Qualcomm is launching two new IoT chips today, one is an evolution and the other a new line. SemiAccurate thinks both of these devices are interesting because they are true IoT SoCs, including radios this time around.
The two new lines are the QCA401x and it’s bigger brother the QCA4531. Both are quite different in capabilities and both are aimed at different market segments. Officially Qualcomm is positioning the QCA401x as a client device and the QCA4531 as a gateway device, but it’s real uses are only limited by the company implementing them. So what are they?
You might have noticed the ‘x’ at the end of the QCA401x, that is because there are two similar variants but we will treat them as the same for the purposes of this article. Both of them have a very small Tensilica CPU core running an RTOS and bolted to an 802.11n radio. There is also 800KB of memory on die so this is a true SoC, you don’t really need much more.
Well that isn’t actually true, most of the IoT devices out there tend to do something, not just run code for no reason, and things based on the QCA401x are no exception. Luckily for people implementing IoT widgets, Qualcomm put in a bunch of sensor interfaces and some PWM controls, so all a designer needs to add is sensors, maybe a relay or two, and a power supply. And code, that is the hard part.
To be fair both the QCA401x and QCA4531 are members of the Alljoyn family so there should be an abundance of compatible tools and pre-built functions for a designer to start from. Like most IoT devices from major vendors, you almost never have to start from scratch. Qualcomm gets the time to market and cost of programming side of deployment and is working hard to reduce it.
Moving back to the hardware we have the QCA4531, the bigger of the two devices released. The QCA401x was the third generation of small Qualcomm IoT devices in its class but the QCA4531 is a first. Rather than be a connected light bulb controller, this one has much more beefy capabilities. It starts out with a MIPS based CPU and runs Linux/OpenWRT. The difference between an RTOS and Linux is pretty substantial so the hardware is scaled to match.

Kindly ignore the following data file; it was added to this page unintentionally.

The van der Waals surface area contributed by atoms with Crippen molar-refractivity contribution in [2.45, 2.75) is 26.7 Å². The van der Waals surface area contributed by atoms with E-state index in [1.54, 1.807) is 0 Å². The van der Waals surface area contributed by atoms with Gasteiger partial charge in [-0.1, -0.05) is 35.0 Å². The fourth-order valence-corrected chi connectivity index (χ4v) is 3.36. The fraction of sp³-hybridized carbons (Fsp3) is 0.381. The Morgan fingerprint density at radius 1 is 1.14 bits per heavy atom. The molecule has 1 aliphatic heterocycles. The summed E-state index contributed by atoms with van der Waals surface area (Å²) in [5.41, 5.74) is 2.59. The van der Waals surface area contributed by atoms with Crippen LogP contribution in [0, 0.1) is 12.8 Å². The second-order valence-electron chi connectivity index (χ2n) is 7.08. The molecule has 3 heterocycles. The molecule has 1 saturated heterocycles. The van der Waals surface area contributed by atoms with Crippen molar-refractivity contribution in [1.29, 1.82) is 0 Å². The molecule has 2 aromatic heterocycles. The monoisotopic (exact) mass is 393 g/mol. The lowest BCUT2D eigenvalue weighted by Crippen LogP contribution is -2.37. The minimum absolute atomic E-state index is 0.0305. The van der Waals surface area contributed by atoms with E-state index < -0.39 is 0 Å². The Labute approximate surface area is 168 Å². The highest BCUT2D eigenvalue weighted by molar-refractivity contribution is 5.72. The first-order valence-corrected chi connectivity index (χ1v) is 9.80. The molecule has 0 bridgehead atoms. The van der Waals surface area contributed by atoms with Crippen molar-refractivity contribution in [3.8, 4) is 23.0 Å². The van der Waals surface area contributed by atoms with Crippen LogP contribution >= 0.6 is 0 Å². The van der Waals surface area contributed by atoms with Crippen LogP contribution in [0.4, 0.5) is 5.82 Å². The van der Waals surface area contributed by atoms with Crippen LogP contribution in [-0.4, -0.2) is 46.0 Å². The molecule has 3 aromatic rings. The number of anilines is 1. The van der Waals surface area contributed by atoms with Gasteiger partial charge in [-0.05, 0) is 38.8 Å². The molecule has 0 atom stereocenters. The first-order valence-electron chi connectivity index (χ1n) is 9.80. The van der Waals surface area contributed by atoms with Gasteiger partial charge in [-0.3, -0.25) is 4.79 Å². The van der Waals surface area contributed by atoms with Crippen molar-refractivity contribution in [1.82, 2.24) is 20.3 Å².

QCA4531 also comes with an 802.11n radio but this time it is a 2×2 which is perfect for gateway uses. The core in it probably can’t saturate a 1×1 802.11n link so the additional channel is probably meant for relays and firewalling IoT devices from the Internet proper. It may cost more but it is a really good idea for security to have two 802.11 networks.
On the software front, having a bunch of IoT devices sending data is rather pointless if you have nothing to send it to or worse yet nothing to do with all the data connected. Qualcomm has previously teamed up with 2lemetry for this purpose and now adds six new partners. They are, in no particular order other than alphabetical, Ayla Networks, Exosite, Kii, Proximetry, Temboo, and Xively.
If you are making IoT thingies, one of these providers will probably have a solution for you, or you can roll your own if you want. You can pick up a QCA4531 now, it has actually been shipping for a while and is in products now. If you want a QCA401x, you will have to wait a bit longer, it is currently sampling and end-user products are expected this year. All in all not a bad set of offerings, hardware, software, connectivity, and a place to put all the stuff you collect. Start hacking.S|A